2. Barack Palin

          Not inaccurate at all Matt.  The original project was slated not to have any housing and even the developer originally said their wouldn’t be any housing.  It’s now appearing to much of the public that we’re being bait and switched.

          1. David Greenwald

            The problem I think, BP, is you are attributing an alternative proposal that has been floated by the developer with the public being misled. I think it’s unlikely that the council will go the direction of the alternative for political reasons, but I do think it makes potentially the project stronger. Ultimately, as I say, the council will be risk averse and stick with the original conception of no housing.

        3. CalAg

          “Not inaccurate at all Matt.  The original project was slated not to have any housing and even the developer originally said their wouldn’t be any housing.  It’s now appearing to much of the public that we’re being bait and switched.” @ BP

          In addition, the developer has stated in public hearings that they we’re “initially” very opposed to housing at a time when they had already been polling on the issue and working with staff to create a strategy to add housing to the proposal during the DEIR process.

        4. Matt Williams

          BP and CalAg, I understand where you are coming from, but as a person who first began attending Innovation Center discussions even before the November 17, 2011 DSIDE “Who’s on First” brainstorming session at Odd Fellows Hall (see this LINK) I put the meaning of “originally” much further back in time than the issuance of the RFEI by the City in May 2014.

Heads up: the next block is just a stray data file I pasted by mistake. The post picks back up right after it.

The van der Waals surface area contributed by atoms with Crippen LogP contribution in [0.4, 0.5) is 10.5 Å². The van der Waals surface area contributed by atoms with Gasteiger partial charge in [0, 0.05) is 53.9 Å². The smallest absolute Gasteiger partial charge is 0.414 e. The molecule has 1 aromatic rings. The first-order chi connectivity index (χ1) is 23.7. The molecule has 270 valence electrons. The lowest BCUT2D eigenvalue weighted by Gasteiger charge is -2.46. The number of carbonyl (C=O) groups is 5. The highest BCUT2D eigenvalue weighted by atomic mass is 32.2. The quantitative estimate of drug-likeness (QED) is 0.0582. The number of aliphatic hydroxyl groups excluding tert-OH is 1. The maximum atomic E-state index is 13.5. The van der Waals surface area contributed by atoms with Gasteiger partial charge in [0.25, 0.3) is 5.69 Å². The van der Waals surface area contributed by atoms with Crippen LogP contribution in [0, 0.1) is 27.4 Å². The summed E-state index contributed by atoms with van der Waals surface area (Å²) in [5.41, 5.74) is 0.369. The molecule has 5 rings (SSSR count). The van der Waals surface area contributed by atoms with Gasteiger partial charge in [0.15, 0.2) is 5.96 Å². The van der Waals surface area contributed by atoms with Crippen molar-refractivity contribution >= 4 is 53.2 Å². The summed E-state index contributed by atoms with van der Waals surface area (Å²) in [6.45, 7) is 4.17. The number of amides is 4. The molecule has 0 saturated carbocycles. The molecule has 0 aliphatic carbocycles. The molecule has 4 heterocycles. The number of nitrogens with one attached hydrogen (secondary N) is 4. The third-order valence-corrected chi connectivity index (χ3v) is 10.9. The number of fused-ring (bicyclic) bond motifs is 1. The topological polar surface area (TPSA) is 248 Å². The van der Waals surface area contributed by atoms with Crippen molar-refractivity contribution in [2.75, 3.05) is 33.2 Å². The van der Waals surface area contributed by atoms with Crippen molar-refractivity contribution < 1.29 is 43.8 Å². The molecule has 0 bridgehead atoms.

With that said, it probably makes sense to agree to disagree at this time.  You have your reasons for your beliefs, and I respect that.

           

        5. CalAg

          The developer stated at the RFEI hearings that they supported the no-housing restriction. Also, my recollection is that several council members made unequivical statements about the no-housing restriction and used it as a justification for moving forward. I watched the process unfold as well.

        6. Matt Williams

          CalAg said . . . “The developer stated at the RFEI hearings that they supported the no-housing restriction. Also, my recollection is that several council members made unequivical statements about the no-housing restriction and used it as a justification for moving forward. I watched the process unfold as well.”

          What you have said is all correct.  It also ignores the fact that the RFEI hearings took place three full years after the initial discussions began.

          But as I said before, it makes sense to agree to disagree at this time.  You want to look at the 2014-2016 timeframe rather than the 2011-2016 timeframe.  That is your prerogative.  I respect your right to do that.